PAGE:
Cinco de Mayo the Right Way: Tasting Tequila and Mezcal in Mexico

Important note. I might have sipped a tequila or two or blended a mezcal-based margarita while writing this. Some say, “You can’t sing the blues, till you live the blues,” and I believe this to be true.

Conversely, it’s wrong, unfair, and just outright inconsiderate to write about mezcal and tequila without something to tipple while wandering the keyboard. A cigar might have accompanied the prose.

To many, any day is a wonderful opportunity for a sip of tequila or mezcal, her smoky counterpart, in a cocktail or on the rocks. But celebrating Cinco de Mayo, which is often mistaken as Mexican Independence Day, makes it taste even better.

Cinco de Mayo actually commemorates the Mexican army’s defeat of French forces at the Battle of Puebla on May 5, 1862. So in pursuit of history, Yahoo Travel headed to Mexico, where both spirits originate with agave plants in fields that seem to go on forever.

Blessed with bright, sunny days and cool evenings, the blue agave plant used for tequila, is grown in mile after mile of fields of rich, red soil.

We watch a jimador wearing a cowboy hat and jeans, at work harvesting the giant, 12-year-old blue agave in the Buenos Aires agave fields in Jalisco.

The jimador uses a coa, which has a long pole and a sharp, circular blade, to remove the pointy leaves from the piña, the heart of the agave plant.

For tequila, the piñas, which can weigh over 200 pounds, are then crushed, distilled, and bottled. True aficionados of tequila can visit the distilleries of name brands like Patron, Sauza Herradura, and Jose Cuervo, learning about distilling and aging techniques and sampling bottles that aren’t exported.

At Patron, we sit with master distiller Francisco Alcaraz and sip his liquid gold. Speaking in Spanish, with the same passion that is shared with the master distillers of single-malt scotches, Alcaraz leads us through the Patron portfolio. On one side of the terrace, we’re able to gaze at the acres of maturing agave plants. On the other side of our tasting room, we watch bottle after bottle of the premium spirit being bottled, labeled, corked, and individually numbered before being boxed for shipment to thirsty tequila drinkers around the world.

Our next stop is Cuervo, the same brand that evokes memories of college-aged shots, salt on the back of your hand, a squeeze of a lime into your mouth. But with age, our palate has wisened, our tastes have changed. Maestro tequiliero Francisco Hanal Alfaro leads us to a cask of Jose Cuervo Reserva de la Familia.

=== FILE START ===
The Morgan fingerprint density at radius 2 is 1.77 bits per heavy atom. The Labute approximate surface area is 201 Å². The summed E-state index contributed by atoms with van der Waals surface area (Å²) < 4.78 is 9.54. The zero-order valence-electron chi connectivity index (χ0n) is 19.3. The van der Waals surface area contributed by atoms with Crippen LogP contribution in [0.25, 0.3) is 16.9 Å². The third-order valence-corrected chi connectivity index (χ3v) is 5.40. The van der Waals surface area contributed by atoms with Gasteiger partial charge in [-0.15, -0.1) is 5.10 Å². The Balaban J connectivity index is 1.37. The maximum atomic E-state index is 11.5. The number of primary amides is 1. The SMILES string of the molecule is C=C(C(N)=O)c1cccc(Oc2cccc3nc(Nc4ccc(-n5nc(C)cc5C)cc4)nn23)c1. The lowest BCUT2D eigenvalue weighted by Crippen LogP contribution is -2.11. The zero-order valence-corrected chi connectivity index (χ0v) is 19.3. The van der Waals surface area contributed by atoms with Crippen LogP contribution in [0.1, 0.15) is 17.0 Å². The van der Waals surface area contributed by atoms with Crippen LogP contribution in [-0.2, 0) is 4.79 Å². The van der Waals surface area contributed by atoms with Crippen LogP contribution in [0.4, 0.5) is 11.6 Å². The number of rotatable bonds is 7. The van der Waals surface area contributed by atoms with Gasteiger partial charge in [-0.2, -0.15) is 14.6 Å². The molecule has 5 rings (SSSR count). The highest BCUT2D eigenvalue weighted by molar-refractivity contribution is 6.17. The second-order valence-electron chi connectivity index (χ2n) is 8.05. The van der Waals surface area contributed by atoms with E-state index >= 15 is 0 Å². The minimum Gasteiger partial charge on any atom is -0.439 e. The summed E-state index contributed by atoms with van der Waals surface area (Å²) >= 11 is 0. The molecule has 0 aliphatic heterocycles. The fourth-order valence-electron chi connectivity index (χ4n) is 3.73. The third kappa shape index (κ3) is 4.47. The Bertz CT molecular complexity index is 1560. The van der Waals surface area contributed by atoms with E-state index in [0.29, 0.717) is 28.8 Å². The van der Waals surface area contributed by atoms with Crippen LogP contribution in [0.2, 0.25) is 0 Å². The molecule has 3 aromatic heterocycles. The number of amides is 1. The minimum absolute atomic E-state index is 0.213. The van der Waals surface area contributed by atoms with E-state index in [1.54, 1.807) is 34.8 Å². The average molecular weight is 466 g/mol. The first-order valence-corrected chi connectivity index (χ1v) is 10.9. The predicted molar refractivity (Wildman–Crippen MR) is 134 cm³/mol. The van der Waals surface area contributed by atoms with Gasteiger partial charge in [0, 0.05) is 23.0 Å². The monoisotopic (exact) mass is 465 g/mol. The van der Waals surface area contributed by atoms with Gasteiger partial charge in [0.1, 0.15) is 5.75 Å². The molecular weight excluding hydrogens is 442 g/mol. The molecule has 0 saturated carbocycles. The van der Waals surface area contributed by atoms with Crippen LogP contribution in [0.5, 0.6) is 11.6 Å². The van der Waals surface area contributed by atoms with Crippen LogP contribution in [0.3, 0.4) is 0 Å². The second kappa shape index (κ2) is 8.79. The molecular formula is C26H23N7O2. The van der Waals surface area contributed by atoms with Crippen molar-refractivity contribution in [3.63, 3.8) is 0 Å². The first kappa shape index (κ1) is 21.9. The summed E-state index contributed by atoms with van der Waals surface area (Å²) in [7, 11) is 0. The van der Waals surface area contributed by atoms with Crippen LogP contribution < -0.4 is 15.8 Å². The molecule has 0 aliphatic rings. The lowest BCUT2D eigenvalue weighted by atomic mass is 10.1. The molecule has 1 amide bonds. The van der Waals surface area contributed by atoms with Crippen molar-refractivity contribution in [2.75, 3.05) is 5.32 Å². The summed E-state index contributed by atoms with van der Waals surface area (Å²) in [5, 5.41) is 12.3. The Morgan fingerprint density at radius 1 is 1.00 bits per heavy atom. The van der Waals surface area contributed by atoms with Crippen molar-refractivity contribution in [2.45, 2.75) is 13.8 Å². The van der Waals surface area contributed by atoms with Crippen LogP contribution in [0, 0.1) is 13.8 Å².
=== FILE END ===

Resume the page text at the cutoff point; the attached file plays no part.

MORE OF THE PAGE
He’s an evil man. Not really, but by dipping into that old oak cask, aged in the Cuervo family’s private cellar, and serving us this top-of-the-line sipping tequila, Alfaro has spoiled us for life.

Those who appreciate tequila must take their evolving palate down to Oaxaca, the home of mezcal. While mezcal is also made from the agave plant, mostly the maguey agave plant, the beautiful flavor of mezcal comes from being smoked for two days or more in an underground pit.

Mezcal resembles the flavors of a fine whisky, yet is relatively undiscovered by Americans. No worries. Wander the streets of Oaxaca and let the open-air mezcalerías lure you in. It might be the music, it might be the crowd. It might even be the paintings on the wall. But follow your gut, fight your way to the bar, and use the man or woman on the other side of the counter as your guide.

The best mezcals never leave the district. Hell, many never even wind up even in an actual bottle — and if they do, no two bottles of the same mezcal look the same. It’s recycling at its finest.

So for some reason our wandering ends at Los Amantes Mezcalería at Allende #107 in the historical district of Oaxaca. A loud, crowded, tiny place without a menu or a price list.

No.They’re not making a mojito or a skinny margarita here.

Bartender Leon Langle is a professor of mezcal and he delights in taking first-time drinkers and aficionados through his extensive collection. Bring a pad and pencil to take notes.

By the end of the night, you’re singing with strangers who are now your best friends. Head back to your hotel past the food carts in the plaza near the Church of Santo Domingo de Guzmán and try a taco or three.

Happy Cinco de Mayo.